Self, Subject, Desire & Intimacy

Dear Peter, and All,

Jack wrote: “The self is always busy constructing its world: assigning meanings and telling stories. But none of this works if the self is not somehow in charge of reality.” And the text very nicely says, “The dynamic, future-centered interplay of space, time, and knowledge in the world of the self thus differs in fundamental ways from the interaction of object-centered space and time and the corresponding, past-centered descriptive knowledge.”

I’ve been checking out my experience in the light of these two comments. I picked something that seemed simple – listening to music (while doing Ex.30). I could immediately see how the desire to unite with the music created a barrier in the form of the self-images. This desire existed in the cocoon of my self’s time-created world, where being in charge of my experience (and being completely self-referencing) is axiomatic. It actually lowered the energy available for the listening.

Another part of this situation was that desire wanted to enjoy the music in a time-oriented kind of way, as well. This is hard to explain, but I saw the self creating the sense of a ‘narrative’ in short passages of the music, connecting up this passage with the last and carrying the last forward into this. I noticed that this habit  produced a kind of frustration that detracted from the music. (I might add that I wasn’t doing this for some kind of conscious exercise, I noticed that it was a habitual action that went with desiring to listen to the music, and I’m sure that I was witnessing for the first time something that I’ve done thousands of times while listening to music.)

When I got related to the desired object (the music) in my polar world, there the ‘knowledge gap’ arose; there separation was built into the relationship (in the form of the cloud of images called ‘me here’ and the music ‘there’ in ‘interior space’); and there contingency reigned (for example, I didn’t choose the buzz in the speaker). From this angle the ‘shine’ which desire gave the anticipated project was gone. The inherent separation in subject-object and the shortfall in the quality of the experience were actually painful. The object in object-centered space is never a match for the promise of desire. It’s a different ‘object.’

And, when I actually found real intimacy with the music (which was easy while doing LOK Ex.30), then the self and object were not present, so again desire wasn’t relevant to happiness. In fact, desire doesn’t even want to go there, because intimacy is not self-referencing and looks so unpromising!

I remember, too, a time when I was a child (of less than six) when my desire for an ice-cream clashed with the real object in my hand. I looked at it and I saw before having my first bite that it was already finished (by its nature), and immediately my desire was dashed.  I ate it with a sweet taste on my tongue but heart-break in my mind.

Christopher

About Christopher

I first read TSK in 1978, and have enjoyed exploring Rinpoche's (printed) work ever since. I'm an insight meditation teacher in Sydney, Australia, and I live in the Blue Mountains west of Sydney. I'm also a psychotherapist and a Focusing trainer (Gendlin).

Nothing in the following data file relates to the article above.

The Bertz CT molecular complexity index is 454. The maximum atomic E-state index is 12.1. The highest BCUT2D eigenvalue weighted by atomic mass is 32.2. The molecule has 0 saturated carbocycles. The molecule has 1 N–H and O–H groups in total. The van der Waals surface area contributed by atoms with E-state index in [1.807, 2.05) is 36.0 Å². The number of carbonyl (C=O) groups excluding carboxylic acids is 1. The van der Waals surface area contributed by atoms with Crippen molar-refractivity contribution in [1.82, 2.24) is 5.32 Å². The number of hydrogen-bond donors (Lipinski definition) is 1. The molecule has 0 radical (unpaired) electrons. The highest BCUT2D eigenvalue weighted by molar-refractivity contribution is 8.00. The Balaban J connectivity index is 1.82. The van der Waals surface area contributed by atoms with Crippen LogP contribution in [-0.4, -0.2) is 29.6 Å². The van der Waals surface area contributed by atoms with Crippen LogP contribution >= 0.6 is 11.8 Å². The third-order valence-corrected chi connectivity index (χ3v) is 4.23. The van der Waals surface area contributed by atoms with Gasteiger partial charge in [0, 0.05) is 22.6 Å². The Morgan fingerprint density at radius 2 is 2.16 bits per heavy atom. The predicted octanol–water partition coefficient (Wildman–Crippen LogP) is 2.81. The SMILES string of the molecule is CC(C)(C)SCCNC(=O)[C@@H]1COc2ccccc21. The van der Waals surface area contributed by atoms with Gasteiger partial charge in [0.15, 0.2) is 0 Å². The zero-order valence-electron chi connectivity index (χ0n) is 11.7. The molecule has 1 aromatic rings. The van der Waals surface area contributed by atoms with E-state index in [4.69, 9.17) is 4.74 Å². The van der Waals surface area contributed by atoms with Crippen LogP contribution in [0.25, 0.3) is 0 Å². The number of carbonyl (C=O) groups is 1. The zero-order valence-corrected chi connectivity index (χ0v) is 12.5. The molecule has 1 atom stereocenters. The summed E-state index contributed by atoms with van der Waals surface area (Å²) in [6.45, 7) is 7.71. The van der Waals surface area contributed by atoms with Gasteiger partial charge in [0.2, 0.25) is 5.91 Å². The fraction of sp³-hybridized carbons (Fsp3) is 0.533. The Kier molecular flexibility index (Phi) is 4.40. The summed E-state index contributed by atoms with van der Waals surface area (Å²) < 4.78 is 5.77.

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2 Responses to Self, Subject, Desire & Intimacy

  1. Ludwigm says:

    Thank you, Christopher, for your post, and David for your comment. It gives me much to work with.
    My experiences often seem to be similar.
    But. (I often look for “but”s.)
    There are many ways of demands: from hunger, sex to “I like” , I “want”, I am “used” to..
    When I am hungry (not too much) and I think of a good meal, there can be possible an intimacy with the tastes of a meal.
    I like musik and sometimes I feel intimacy with a well known melody, with a piece of musik I know very well, with the unfolding of a melody like the unfolding of a flower, the “bow of tension” (? in german: “Spannungsbogen”)of a melody reading a poem, completing something I wanted to complete, coming home from a pilgrimage around a hill..
    It seems even possible for me to feel the intimacy , the fullness of a desire and going step by step in the direction of the dsired object.
    It seems to me, that past and future can change in direction of Time.

  2. I really appreciated your description, Christopher. It resonated with my experience of music listening, particularly your point about the habit of focusing on what you liked in the music, emphasizing what you valued and deemphasizing what you didn’t, it seems a clear demonstration of your controlling self in action. Also, how that recognition revealed the separation in play between self and objects as a ‘knowledge-gap’.

    For me, there’s also a sense sometimes when relinquishing the control, letting go of the self’s desire for objects, and the experience then becomes less about the ‘things’, specific melodies, rhythms, directionality, or modulation and seems to be more about an event that I am. There’s an opening into what seems like all sounds and space…hard to describe… and going in and out of that space.

    David

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